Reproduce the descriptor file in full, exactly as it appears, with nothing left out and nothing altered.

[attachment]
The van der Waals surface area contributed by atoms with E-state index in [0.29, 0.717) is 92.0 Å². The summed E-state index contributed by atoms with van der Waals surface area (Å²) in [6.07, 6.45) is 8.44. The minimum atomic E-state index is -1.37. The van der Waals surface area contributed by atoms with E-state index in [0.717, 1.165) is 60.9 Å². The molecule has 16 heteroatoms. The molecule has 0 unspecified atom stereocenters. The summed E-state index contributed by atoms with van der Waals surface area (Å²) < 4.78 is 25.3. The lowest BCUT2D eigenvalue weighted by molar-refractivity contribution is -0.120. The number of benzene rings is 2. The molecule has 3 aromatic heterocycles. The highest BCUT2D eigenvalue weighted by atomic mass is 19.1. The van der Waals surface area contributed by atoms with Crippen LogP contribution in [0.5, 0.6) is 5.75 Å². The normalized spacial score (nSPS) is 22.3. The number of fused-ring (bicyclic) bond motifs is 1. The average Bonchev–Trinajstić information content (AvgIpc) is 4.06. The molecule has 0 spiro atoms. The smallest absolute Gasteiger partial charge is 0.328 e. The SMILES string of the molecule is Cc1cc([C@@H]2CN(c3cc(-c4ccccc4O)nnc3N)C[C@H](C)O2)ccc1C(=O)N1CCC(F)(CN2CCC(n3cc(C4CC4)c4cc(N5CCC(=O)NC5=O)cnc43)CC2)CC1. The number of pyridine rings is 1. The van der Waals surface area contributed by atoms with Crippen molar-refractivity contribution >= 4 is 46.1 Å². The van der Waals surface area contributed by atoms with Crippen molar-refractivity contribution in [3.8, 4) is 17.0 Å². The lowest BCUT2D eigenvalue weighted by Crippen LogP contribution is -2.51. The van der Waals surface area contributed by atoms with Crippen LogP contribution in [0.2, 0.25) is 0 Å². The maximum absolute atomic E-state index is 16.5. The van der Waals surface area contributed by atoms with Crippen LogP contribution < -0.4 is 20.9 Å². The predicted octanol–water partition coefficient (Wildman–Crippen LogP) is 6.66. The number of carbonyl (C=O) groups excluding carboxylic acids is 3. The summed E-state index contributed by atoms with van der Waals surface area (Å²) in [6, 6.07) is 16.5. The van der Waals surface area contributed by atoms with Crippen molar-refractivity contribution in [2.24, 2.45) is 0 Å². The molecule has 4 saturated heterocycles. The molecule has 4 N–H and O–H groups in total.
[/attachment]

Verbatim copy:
The van der Waals surface area contributed by atoms with E-state index in [0.29, 0.717) is 92.0 Å². The summed E-state index contributed by atoms with van der Waals surface area (Å²) in [6.07, 6.45) is 8.44. The minimum atomic E-state index is -1.37. The van der Waals surface area contributed by atoms with E-state index in [0.717, 1.165) is 60.9 Å². The molecule has 16 heteroatoms. The molecule has 0 unspecified atom stereocenters. The summed E-state index contributed by atoms with van der Waals surface area (Å²) < 4.78 is 25.3. The lowest BCUT2D eigenvalue weighted by molar-refractivity contribution is -0.120. The number of benzene rings is 2. The molecule has 3 aromatic heterocycles. The highest BCUT2D eigenvalue weighted by atomic mass is 19.1. The van der Waals surface area contributed by atoms with Crippen LogP contribution in [0.5, 0.6) is 5.75 Å². The normalized spacial score (nSPS) is 22.3. The number of fused-ring (bicyclic) bond motifs is 1. The average Bonchev–Trinajstić information content (AvgIpc) is 4.06. The molecule has 0 spiro atoms. The smallest absolute Gasteiger partial charge is 0.328 e. The SMILES string of the molecule is Cc1cc([C@@H]2CN(c3cc(-c4ccccc4O)nnc3N)C[C@H](C)O2)ccc1C(=O)N1CCC(F)(CN2CCC(n3cc(C4CC4)c4cc(N5CCC(=O)NC5=O)cnc43)CC2)CC1. The number of pyridine rings is 1. The van der Waals surface area contributed by atoms with Crippen molar-refractivity contribution >= 4 is 46.1 Å². The van der Waals surface area contributed by atoms with Crippen molar-refractivity contribution in [3.8, 4) is 17.0 Å². The lowest BCUT2D eigenvalue weighted by Crippen LogP contribution is -2.51. The van der Waals surface area contributed by atoms with Crippen LogP contribution in [0.2, 0.25) is 0 Å². The maximum absolute atomic E-state index is 16.5. The van der Waals surface area contributed by atoms with Crippen LogP contribution < -0.4 is 20.9 Å². The predicted octanol–water partition coefficient (Wildman–Crippen LogP) is 6.66. The number of carbonyl (C=O) groups excluding carboxylic acids is 3. The summed E-state index contributed by atoms with van der Waals surface area (Å²) in [6, 6.07) is 16.5. The van der Waals surface area contributed by atoms with Crippen molar-refractivity contribution in [2.24, 2.45) is 0 Å². The molecule has 4 saturated heterocycles. The molecule has 4 N–H and O–H groups in total.